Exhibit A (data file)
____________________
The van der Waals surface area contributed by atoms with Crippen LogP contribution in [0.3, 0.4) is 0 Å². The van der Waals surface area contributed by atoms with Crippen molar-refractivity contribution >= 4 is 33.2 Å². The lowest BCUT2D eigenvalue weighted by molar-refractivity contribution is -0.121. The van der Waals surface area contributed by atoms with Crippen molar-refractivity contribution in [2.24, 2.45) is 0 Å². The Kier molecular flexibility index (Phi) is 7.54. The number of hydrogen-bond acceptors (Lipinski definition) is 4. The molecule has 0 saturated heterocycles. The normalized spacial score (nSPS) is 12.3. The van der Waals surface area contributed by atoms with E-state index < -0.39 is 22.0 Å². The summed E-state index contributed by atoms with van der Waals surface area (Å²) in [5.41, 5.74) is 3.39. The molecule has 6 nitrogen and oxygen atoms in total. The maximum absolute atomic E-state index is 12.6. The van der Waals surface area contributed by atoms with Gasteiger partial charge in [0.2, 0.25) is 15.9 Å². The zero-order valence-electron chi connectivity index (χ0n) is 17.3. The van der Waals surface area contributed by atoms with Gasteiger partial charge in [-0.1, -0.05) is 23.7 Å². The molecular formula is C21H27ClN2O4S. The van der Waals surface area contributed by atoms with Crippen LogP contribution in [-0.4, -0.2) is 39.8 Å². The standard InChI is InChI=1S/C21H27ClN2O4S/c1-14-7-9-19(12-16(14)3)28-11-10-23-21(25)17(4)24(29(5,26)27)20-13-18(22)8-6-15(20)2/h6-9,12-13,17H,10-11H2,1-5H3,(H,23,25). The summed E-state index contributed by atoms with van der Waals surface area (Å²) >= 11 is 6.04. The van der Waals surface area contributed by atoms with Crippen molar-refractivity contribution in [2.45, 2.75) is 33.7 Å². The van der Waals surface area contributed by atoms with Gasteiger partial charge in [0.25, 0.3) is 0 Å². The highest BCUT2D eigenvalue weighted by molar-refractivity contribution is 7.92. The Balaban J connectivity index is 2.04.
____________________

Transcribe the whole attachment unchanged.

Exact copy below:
The van der Waals surface area contributed by atoms with Crippen LogP contribution in [0.3, 0.4) is 0 Å². The van der Waals surface area contributed by atoms with Crippen molar-refractivity contribution >= 4 is 33.2 Å². The lowest BCUT2D eigenvalue weighted by molar-refractivity contribution is -0.121. The van der Waals surface area contributed by atoms with Crippen molar-refractivity contribution in [2.24, 2.45) is 0 Å². The Kier molecular flexibility index (Phi) is 7.54. The number of hydrogen-bond acceptors (Lipinski definition) is 4. The molecule has 0 saturated heterocycles. The normalized spacial score (nSPS) is 12.3. The van der Waals surface area contributed by atoms with E-state index < -0.39 is 22.0 Å². The summed E-state index contributed by atoms with van der Waals surface area (Å²) in [5.41, 5.74) is 3.39. The molecule has 6 nitrogen and oxygen atoms in total. The maximum absolute atomic E-state index is 12.6. The van der Waals surface area contributed by atoms with Gasteiger partial charge in [0.2, 0.25) is 15.9 Å². The zero-order valence-electron chi connectivity index (χ0n) is 17.3. The van der Waals surface area contributed by atoms with Gasteiger partial charge in [-0.1, -0.05) is 23.7 Å². The molecular formula is C21H27ClN2O4S. The van der Waals surface area contributed by atoms with Crippen LogP contribution in [-0.4, -0.2) is 39.8 Å². The standard InChI is InChI=1S/C21H27ClN2O4S/c1-14-7-9-19(12-16(14)3)28-11-10-23-21(25)17(4)24(29(5,26)27)20-13-18(22)8-6-15(20)2/h6-9,12-13,17H,10-11H2,1-5H3,(H,23,25). The summed E-state index contributed by atoms with van der Waals surface area (Å²) >= 11 is 6.04. The van der Waals surface area contributed by atoms with Crippen molar-refractivity contribution in [2.45, 2.75) is 33.7 Å². The van der Waals surface area contributed by atoms with Gasteiger partial charge in [0.25, 0.3) is 0 Å². The highest BCUT2D eigenvalue weighted by molar-refractivity contribution is 7.92. The Balaban J connectivity index is 2.04.